People often ask of photographer who produce eye-popping landscapes, “Did it really look like this?”
The implication is that the photographer added some color intensity (saturation) and maybe cleaned up the scene a bit, so that it now looks closer to a movie set than something the viewer has actually scene in reality.
And it’s true, that we sometimes (often?) crank up the color a bit. But more pertinent to the art of photography (rather than the impact of a landscape, though they may overlap) is the treatment of nature in black and white.
Of course, everyone thinks of Ansel Adams on this subject, with his classic images of Yosemite National Park taken in the 40s, 50s and 60s of the last century with a large-format view camera in black and white. He was a supreme darkroom technician, enabling him to turn visible, 3-D, nature in color into compelling, eternal black and white statements of the sublimity and balance of the natural world. He wrote a famous book on “The Negative,” inspired generations of photo artists of nature, and was, in the 1960s, the person most responsible for photography’s acceptance into the world of upscale fine art.
Black and white landscapes remain a challenging and popular art form, though it has certainly lost ground to color in recent decades. However, in the domain of mostly abstract miniscapes, as illustrated in Earthforms, black and white is usually the medium of preference, often offering more powerful versions than ones in color of the same image.
One major reason for this is because the spatially limited subjects of miniscapes often don’t include much color variety. The blue of the sky is excluded, as is most or all vegetation. The rock or mud may not contain much color. This situation gives us the opportunity to remove an element of dullness and intensify contrast and structure in the image. Mud mosaics provide a perfect example.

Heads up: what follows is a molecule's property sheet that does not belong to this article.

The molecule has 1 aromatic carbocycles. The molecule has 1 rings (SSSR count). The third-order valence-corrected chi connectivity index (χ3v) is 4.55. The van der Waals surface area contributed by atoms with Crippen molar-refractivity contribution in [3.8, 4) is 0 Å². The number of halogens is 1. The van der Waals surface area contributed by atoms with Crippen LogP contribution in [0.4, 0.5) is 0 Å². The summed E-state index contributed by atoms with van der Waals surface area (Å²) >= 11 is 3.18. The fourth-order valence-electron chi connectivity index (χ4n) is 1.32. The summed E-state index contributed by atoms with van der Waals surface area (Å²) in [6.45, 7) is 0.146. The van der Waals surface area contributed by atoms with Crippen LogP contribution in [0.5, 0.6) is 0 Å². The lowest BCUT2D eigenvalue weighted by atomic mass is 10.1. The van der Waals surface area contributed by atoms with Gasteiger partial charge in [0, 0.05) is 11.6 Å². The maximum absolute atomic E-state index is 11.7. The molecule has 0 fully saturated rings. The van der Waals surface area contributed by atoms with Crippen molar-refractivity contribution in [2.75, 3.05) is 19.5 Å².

Here is the photo as originally taken of the mud mosaic from Cathedral Wash included in the Earthforms collection:
It is not an uninteresting photograph, having many intriguing formal elements: the irregular shapes of the plaques, the corrugated textures including the sand, their illuminated edges set off by the harsh shadows between the plaques and created by the dried curls of the mud. But it only rises to the level of “interesting study” at this point.
Removing the color abstracts the image to a degree from its substance as mud and underscores the formal interplay among the above elements:
Notice that I’ve left the image slightly toned. But now the corrugations are more dramatic, the tonal contrasts have taken on a somewhat metallic aspect, further pulling the view away from the association with mud, and the jagged outlines stand out more.
But there is one more process I discovered to move the image closer to abstraction, away from the association with mud, and I found it quite by accident: turning the image upside-down.
Now, suddenly, what were concavities become convexities; the small rock at the center of the small plaque in the middle becomes a crater, giving it a lunar aspect. The light seems to be coming from the left in both cases, but we read it as hitting a bulge first, which then casts a shadow against the separated wall of the plaque. We know it’s mud, but there’s something bizarre about it, even astonishing that those oddly textured tumescences could have such irregular rings and spaces around them. (It even reminds me somewhat of Archile Gorky’s style of painting, with floating masses inside separated outlines). The reversal of relief perspective turns it from an image of parched dryness to one of fullness.
The image doesn’t quite match as anything one has seen before, yet as a photograph it had to have been there. The anomaly draws us in.
I’d be very interest to know what other people think of this image and my explanation.